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Project delays stifle non-oil growth
October 30, 2018, 9:18 am
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Weaning the economy from its inordinate dependence on depletable hydrocarbon resources, and oil revenues that are susceptible to global price volatility is critical to ensuring sustainable long-term growth and development in Kuwait.

Economic diversification and widening private-sector involvement in the economy are especially vital to success of Kuwait National Development Plan, which envisions transforming the country into a leading financial, commercial and cultural hub in the region by 2035.

The government has reiterated its commitment to broadening the economic base and enhancing gross domestic product (GDP) growth in the non-oil sector. Several schemes have been launched in this regard aimed at promoting private investments, developing human resources, supporting innovation, encouraging competition and ensuring production efficiencies that enable the creation of more job opportunities for national manpower.

Despite the implementation of these programs, in the fiscal year that ended on 31 March,2018 the oil sector contributed 89 percent to government revenues, while the non-oil sector’s share was 11 percent.

According to figures from the Central Bank of Kuwait, in 2017, oil sector accounted for nearly 55 percent of the country’s GDP, while non-oil sector contributes 45 percent to GDP. This anomaly not only highlights the overwhelming dominance of the extractive oil industry but also how precarious and vulnerable the economy is to oil price fluctuations on the international market.

Even if we set aside the weak productivity caused by the hydrocarbon-reliant nature of Kuwait’s economy — where oil accounts for over half the GDP and nearly 90 percent of exports and government income — it is hard to envision a situation where the private sector could on its own effectively enhance non-oil GDP growth. Attracting international investments and attempts by the government to implement projects through public-private partnerships (PPP) have so far had only limited success.

Additionally, in Kuwait, major constituents of the non-oil sector remain closely intertwined with the oil sector and its revenues. For instance, manufacturing includes oil refining; construction encompasses mega projects in the oil and gas industry, and utilities rely on oil or gas as fuel for water and power installations.

Under these circumstances, a fall or rise in global oil prices has a disproportionate impact on the non-oil sector’s performance. Moreover, construction, manufacturing and utilities together employ nearly a quarter of the country’s total workforce, and a downturn in these areas impinge consumer confidence and spending, which then adversely affects the overall economy.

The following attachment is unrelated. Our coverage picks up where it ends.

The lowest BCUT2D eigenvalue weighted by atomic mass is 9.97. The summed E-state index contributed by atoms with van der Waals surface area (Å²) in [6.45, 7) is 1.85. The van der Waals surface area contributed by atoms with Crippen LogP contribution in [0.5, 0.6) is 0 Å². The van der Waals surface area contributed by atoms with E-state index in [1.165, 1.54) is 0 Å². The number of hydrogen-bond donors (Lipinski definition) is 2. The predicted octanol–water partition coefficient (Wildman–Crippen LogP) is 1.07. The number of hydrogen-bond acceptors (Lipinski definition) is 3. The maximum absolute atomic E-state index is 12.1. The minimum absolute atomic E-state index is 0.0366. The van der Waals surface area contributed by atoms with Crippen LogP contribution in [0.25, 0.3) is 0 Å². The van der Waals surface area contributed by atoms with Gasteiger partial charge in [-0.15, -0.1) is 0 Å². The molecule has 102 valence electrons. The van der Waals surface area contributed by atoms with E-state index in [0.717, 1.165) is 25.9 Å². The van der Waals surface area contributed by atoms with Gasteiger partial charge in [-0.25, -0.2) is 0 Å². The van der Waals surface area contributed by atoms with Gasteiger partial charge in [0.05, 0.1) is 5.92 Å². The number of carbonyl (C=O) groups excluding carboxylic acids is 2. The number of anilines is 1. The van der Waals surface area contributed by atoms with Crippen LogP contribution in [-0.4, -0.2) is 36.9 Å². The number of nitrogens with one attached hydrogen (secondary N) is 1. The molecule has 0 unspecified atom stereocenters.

It is apparent that without the all-important ‘government spending’, market-confidence would soon nose-dive and much of the non-oil economy would come to a grinding halt in short order. A case in point is the sluggishness witnessed in the market in recent months, which can directly be attributed to the postponement or canceling of projects by the government over the last two quarters of the year.

Although KD380 million worth of projects were awarded in the third-quarter of the year, and this value was higher than in the second-quarter, it was still below half the average level of awards in each of the four quarters of 2017. According to analysts at the National Bank of Kuwait (NBK), only KD1.1 billion, or less than 30 percent of the KD3.8 billion projects planned to be released in 2018 have been awarded so far this year.

It now looks highly unlikely that the remaining KD2.7 billion worth of projects would be awarded in the fourth-quarter of this year. Any pick up in the pace of project awards is only expected in upcoming quarters, with many of the pending projects from 2018 possibly rolled-over into the new year. A major project that has been delayed is the KD3 billion Al-Zour Petrochemical Complex that is now slated for the second-quarter of 2019.

The tendering of this project was initially planned for 2018 but has been pushed to the next year due to a redesign of the Al-Zour Refinery, with which it is integrated. The redesign follows a rethink by the Ministry of Electricity and Water to use gas oil rather than fuel oil for power generation.

Projects in the transport sector, which saw no awards in third-quarter of this year, have also been held up by legal and technical delays in the ongoing restructuring and mandate revision of the Public Authority for Roads and Transport (PART), which is responsible for managing projects in this sector.

Provided the bottlenecks are straightened out, project awards could pick-up in coming quarters with KD1.1 billion of projects hopefully coming on line by the last quarter of 2018 and KD510 million in early 2019.

Another delayed project was in the water and power sector, where key upcoming projects include the Al Zour North IWPP Phases 2 & 3 and the Nuwaiseeb Power and Water Desalination Plant, with a combined value of KD1.4 billion.

The two projects are under the aegis of the Kuwait Authority for Partnership Projects (KAPP), which oversees public-private partnership (PPP) projects in the country. However, according to NBK, the Al-Zour North IWPP has been delayed due to a contractual dispute between KAPP and private investors on project finance technicalities, as well.

- Staff Report

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